Saint John's Cavalier
|Saint John's Cavalier|
Kavallier ta' San Ġwann
|Part of the fortifications of Valletta|
Saint John's Cavalier
Coat of arms of the SMOM
Map of St. John's Bastion with its cavalier and counterguard
|Owner||Government of Malta|
|Controlled by||Sovereign Military Order of Malta|
|Built by||Order of Saint John|
Saint John's Cavalier (Maltese: Kavallier ta' San Ġwann) is a 16th-century cavalier in Valletta, Malta, which was built by the Order of St. John. It overlooks St. John's Bastion, a large obtuse-angled bastion forming part of the Valletta Land Front. St. John was one of nine planned cavaliers in the city, although eventually only two were built, the other one being the identical Saint James Cavalier. It was designed by the Italian military engineer Francesco Laparelli, while its construction was overseen by his Maltese assistant Girolamo Cassar.
The cavalier is located close to the City Gate Arcade and Hastings Gardens. Today, the cavalier is the embassy of the Sovereign Military Order of Malta, the successor of the Order who built it in the first place.
Following the Great Siege of Malta of 1565, in which the Ottoman Empire attempted to take over Malta but failed to do so, the Order of St. John decided to settle permanently on the island. The Order decided to build a new fortified city as their new capital, and it was called Valletta after Grand Master Jean Parisot de Valette. In order to do this, De Valette asked for financial aid from various European rulers. Pope Pius V not only helped out financially, but he also sent the Italian military engineer Francesco Laparelli to Malta in order to design the new capital's fortifications. Construction of the city began in March 1566, and work continued throughout the 1570s. Following Laparelli's departure from Malta and his subsequent death, construction of the city was entrusted to his Maltese assistant, the architect and military engineer Girolamo Cassar.
St. John's Cavalier was one of the first buildings to be built in Valletta, along with the Church of Our Lady of Victories and the rest of the fortifications. The cavalier was built as a raised platform on which guns were placed to defend the city against attacks from the landward side, in the area were the town of Floriana was later built. As well as prohibiting entry, St. John's could also threaten those who had already breached the city's defences. It was linked to Saint James Cavalier by a now-blocked underground passageway.
In 1646, Grand Master Giovanni Paolo Lascaris grafted a number of warehouses for the storage of gunpowder and muskets on the flank and gorge of the cavalier. The warehouses were demolished in the late 1950s, and the commemorative inscription which was located on their façade is now affixed on the wall of the cavalier.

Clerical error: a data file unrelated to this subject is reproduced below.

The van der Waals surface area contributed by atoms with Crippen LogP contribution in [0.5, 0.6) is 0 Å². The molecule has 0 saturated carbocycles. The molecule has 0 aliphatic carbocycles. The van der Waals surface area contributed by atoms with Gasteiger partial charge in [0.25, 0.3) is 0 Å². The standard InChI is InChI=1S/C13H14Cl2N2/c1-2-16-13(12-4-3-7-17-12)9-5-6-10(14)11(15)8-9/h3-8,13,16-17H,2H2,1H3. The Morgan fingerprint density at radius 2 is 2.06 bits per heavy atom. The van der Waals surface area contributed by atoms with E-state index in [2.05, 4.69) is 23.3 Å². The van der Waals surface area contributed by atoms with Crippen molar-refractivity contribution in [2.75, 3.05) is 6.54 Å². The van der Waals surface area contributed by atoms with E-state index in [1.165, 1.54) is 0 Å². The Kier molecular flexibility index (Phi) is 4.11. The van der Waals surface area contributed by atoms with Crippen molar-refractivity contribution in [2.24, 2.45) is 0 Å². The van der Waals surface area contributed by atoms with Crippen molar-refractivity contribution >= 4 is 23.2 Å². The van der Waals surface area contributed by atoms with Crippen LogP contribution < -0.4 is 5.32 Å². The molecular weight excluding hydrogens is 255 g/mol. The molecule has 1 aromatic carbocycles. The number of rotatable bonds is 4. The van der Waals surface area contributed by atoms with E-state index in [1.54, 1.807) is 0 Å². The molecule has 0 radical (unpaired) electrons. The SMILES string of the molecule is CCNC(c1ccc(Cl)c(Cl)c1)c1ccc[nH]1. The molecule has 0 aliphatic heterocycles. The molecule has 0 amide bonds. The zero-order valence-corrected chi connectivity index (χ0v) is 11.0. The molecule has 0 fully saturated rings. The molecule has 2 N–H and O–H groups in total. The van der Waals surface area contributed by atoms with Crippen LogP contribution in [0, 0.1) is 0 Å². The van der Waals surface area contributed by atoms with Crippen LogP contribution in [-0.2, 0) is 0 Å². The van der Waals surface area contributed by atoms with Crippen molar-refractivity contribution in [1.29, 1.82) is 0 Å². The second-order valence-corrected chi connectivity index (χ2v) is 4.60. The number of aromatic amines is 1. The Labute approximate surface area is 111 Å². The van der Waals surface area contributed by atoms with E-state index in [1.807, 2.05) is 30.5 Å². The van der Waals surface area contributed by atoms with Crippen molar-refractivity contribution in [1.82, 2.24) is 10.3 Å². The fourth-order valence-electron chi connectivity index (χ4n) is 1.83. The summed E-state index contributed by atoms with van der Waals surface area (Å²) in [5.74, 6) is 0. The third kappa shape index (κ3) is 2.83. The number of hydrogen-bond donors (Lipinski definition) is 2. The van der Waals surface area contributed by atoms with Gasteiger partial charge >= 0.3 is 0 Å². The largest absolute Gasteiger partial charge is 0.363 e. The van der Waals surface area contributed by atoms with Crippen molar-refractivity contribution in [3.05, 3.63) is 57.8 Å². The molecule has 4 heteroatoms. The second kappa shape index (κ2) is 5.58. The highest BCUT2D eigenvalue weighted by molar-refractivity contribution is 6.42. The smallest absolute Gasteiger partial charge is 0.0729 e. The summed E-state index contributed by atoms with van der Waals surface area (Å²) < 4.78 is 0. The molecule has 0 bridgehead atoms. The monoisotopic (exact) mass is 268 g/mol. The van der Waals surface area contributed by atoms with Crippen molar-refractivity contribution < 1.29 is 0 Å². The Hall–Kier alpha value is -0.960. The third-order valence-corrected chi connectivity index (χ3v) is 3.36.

In 1967, the Government of Malta leased the cavalier to the Sovereign Military Order of Malta, the successor of the Order of St. John, for 99 years. The SMOM established its embassy in Malta there, and it was restored under the direction of ambassador Dino Marrajeni, and the Maltese engineer Roger de Giorgio, an expert on restoration of historical buildings. Within two years restoration was complete, and while modern alterations were made, care was taken to preserve all the original features of the building. An unobtrusive penthouse was built on the cavalier's roof as the residence of the Head of the Mission, and from it one can see an excellent view of the city below as well as the surrounding towns and villages.
The incumbent ambassador is HE Ing. Umberto Di Capua.
The cavalier is scheduled as a Grade 1 national monument, and it is also listed on the National Inventory of the Cultural Property of the Maltese Islands.
St. John's Cavalier is a large casemated artillery platform having a pentagonal plan. The structure was not designed with aesthetics in mind, highlighting its purely utilitarian military function. Despite the impression of size given by the external aspect of the building, half of the structure was filled with compressed earth and the rest consisted of series of sparse chambers and a ramp by which cannons could reach the roof.
The cavalier occupies the rear face of St. John's Bastion, and it was meant to be able to fire over the bastion's main parapet, without interfering with its fire. Its terrace contains a gunpowder magazine.
A number of warehouses were grafted on the cavalier in the 17th century, but these were demolished in the 1950s.
- "History of Valletta". Valletta Local Council. Archived from the original on 7 September 2015.
- "St James – A Short History". St James Cavalier. Archived from the original on 2004-10-13.
- Micallef, Martin. "St John's Cavalier". Maltese Association of the SMOM. Archived from the original on 6 October 2014.
- Spiteri, Stephen C. (2012). "Hospitaller Gunpowder Magazines". ARX Occasional Papers. MilitaryArchitecture.com (2): 8–10. Retrieved 21 December 2015.
- "SMOM". Ministry for Foreign Affairs. Archived from the original on 21 December 2015.
- "St John Cavalier – Valletta" (PDF). National Inventory of the Cultural Property of the Maltese Islands. 28 June 2013. Archived from the original (PDF) on 13 July 2015.
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